Featured Research

from universities, journals, and other organizations

New pregnancy risk for babies and moms: Overweight moms with moderately high blood sugar raise health risk

Date:
April 11, 2012
Source:
Northwestern University
Summary:
Pregnant women who are overweight with moderately elevated blood sugar are at a higher risk of bad pregnancy outcomes than previously known. Their risk is higher than pregnant women who are obese with normal blood sugar or pregnant women who have gestational diabetes and a normal weight.

Pregnant women who are overweight with moderately elevated blood sugar never set off any alarms for their physicians. The big concern was for women who were obese or who had gestational diabetes because those conditions are known to cause a host of health risks to the mom and baby.

But a new study shows these women who are just above average for weight and blood sugar are at a higher risk of bad pregnancy outcomes than previously known. In fact, this group is at higher risk than pregnant women who are obese with normal blood sugar or pregnant women who have gestational diabetes and a normal weight.

"These are women who have not been on our radar because they don't have gestational diabetes and aren't obese, but our study shows if you are one step away from each of those, you carry some significant risks," said principle investigator Boyd Metzger, M.D., a professor of medicine-endocrinology at Northwestern University Feinberg School of Medicine and a physician at Northwestern Memorial Hospital. "We need to address the combination of overweight and blood sugar of these women as urgently as we do for women who are obese or have gestational diabetes."

This group of women comprised about 6 percent of the total number of women in the study. Obese women made up 16 percent of the group and those with gestational diabetes accounted for 13.7 percent.

The study also found women who are both obese and have gestational diabetes are at a much higher risk of having an adverse pregnancy than women having only one of those conditions.

The paper, published in the April issue of Diabetes Care, is from the Hyperglycemia and Adverse Pregnancy Outcome (HAPO) Study and includes 23,316 women from nine countries.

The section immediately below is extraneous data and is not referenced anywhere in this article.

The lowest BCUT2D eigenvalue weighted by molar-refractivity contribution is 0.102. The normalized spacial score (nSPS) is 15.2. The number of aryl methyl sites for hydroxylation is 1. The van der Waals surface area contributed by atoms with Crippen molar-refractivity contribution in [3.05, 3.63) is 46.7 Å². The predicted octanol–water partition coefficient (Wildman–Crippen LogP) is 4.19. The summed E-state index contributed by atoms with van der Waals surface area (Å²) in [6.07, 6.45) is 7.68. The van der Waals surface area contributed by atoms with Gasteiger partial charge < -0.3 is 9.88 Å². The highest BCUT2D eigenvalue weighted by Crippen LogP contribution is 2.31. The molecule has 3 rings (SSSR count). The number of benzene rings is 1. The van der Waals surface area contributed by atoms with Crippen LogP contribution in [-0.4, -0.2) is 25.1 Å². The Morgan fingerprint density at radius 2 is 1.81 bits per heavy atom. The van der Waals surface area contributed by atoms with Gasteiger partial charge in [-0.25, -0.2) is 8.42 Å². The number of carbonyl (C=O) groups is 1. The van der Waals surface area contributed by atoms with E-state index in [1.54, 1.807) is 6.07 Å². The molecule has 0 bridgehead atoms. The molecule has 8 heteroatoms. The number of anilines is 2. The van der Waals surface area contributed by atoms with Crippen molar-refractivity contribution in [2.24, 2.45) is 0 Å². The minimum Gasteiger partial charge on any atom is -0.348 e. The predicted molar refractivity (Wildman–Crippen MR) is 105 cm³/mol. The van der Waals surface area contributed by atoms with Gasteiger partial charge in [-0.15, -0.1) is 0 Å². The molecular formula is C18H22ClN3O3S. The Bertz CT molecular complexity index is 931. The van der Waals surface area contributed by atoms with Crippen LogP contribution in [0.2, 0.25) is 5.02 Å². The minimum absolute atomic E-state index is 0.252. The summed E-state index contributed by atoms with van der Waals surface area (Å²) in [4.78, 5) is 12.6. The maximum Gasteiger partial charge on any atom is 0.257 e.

One of the adverse outcomes for these mothers is having large babies, the result of fat accumulation. Large babies increase the risk of injury to the baby during vaginal delivery, increasing the likelihood of a Caesarean section.

The study found when the mothers are obese and have gestational diabetes, the babies weigh 340 grams more than babies of mothers with normal weight and blood sugar. When the mothers are overweight (but not obese) with above-average blood sugar levels, the babies weigh 214 grams more. Mothers of normal weight but with gestational diabetes have babies who weigh 164 grams more. And obese mothers with normal glucose levels have babies with an increased weight of 174 grams.

A pregnant woman's higher blood sugar level and weight also can lead to higher insulin and lower blood sugar levels in a newborn. In turn, these effects may eventually trigger obesity and diabetes, perhaps as early as childhood.

"The big message from this is when you look at the impact of nutrition, metabolism and weight on pregnancy outcomes, every woman - on her first prenatal visit -- should get a prescription for a session with a dietician and an appropriate healthy eating plan for her pregnancy," said Metzger, also the Tom D. Spies Professor of Metabolism and Nutrition at Northwestern's Feinberg School. "This doesn't happen, but it should, and insurance companies should reimburse it."

The research is supported by the National Institutes of Health.


Story Source:

The above story is based on materials provided by Northwestern University. The original article was written by Marla Paul. Note: Materials may be edited for content and length.


Journal Reference: